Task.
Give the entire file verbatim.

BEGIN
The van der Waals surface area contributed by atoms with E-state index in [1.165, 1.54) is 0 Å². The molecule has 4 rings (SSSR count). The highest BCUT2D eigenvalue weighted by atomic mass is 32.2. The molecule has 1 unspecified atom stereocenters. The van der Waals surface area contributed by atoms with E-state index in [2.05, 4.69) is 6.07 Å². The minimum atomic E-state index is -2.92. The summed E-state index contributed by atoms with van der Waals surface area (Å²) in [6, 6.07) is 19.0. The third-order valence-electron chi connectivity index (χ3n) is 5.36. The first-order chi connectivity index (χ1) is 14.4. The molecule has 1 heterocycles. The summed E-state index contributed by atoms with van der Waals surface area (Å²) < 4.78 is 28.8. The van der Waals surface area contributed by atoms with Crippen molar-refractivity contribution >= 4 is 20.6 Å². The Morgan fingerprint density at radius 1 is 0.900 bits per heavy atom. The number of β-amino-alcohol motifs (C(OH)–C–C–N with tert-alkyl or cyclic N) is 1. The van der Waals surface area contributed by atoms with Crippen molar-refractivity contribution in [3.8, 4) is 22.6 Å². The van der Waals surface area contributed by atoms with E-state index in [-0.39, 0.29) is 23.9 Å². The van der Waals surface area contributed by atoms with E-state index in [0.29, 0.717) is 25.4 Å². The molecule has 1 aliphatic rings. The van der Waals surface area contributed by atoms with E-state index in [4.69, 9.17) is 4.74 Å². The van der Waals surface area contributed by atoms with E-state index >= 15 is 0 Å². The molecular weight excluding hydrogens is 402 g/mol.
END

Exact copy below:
The van der Waals surface area contributed by atoms with E-state index in [1.165, 1.54) is 0 Å². The molecule has 4 rings (SSSR count). The highest BCUT2D eigenvalue weighted by atomic mass is 32.2. The molecule has 1 unspecified atom stereocenters. The van der Waals surface area contributed by atoms with E-state index in [2.05, 4.69) is 6.07 Å². The minimum atomic E-state index is -2.92. The summed E-state index contributed by atoms with van der Waals surface area (Å²) in [6, 6.07) is 19.0. The third-order valence-electron chi connectivity index (χ3n) is 5.36. The first-order chi connectivity index (χ1) is 14.4. The molecule has 1 heterocycles. The summed E-state index contributed by atoms with van der Waals surface area (Å²) < 4.78 is 28.8. The van der Waals surface area contributed by atoms with Crippen molar-refractivity contribution >= 4 is 20.6 Å². The Morgan fingerprint density at radius 1 is 0.900 bits per heavy atom. The number of β-amino-alcohol motifs (C(OH)–C–C–N with tert-alkyl or cyclic N) is 1. The van der Waals surface area contributed by atoms with Crippen molar-refractivity contribution in [3.8, 4) is 22.6 Å². The van der Waals surface area contributed by atoms with E-state index in [-0.39, 0.29) is 23.9 Å². The van der Waals surface area contributed by atoms with E-state index in [0.29, 0.717) is 25.4 Å². The molecule has 1 aliphatic rings. The van der Waals surface area contributed by atoms with E-state index in [4.69, 9.17) is 4.74 Å². The van der Waals surface area contributed by atoms with E-state index >= 15 is 0 Å². The molecular weight excluding hydrogens is 402 g/mol.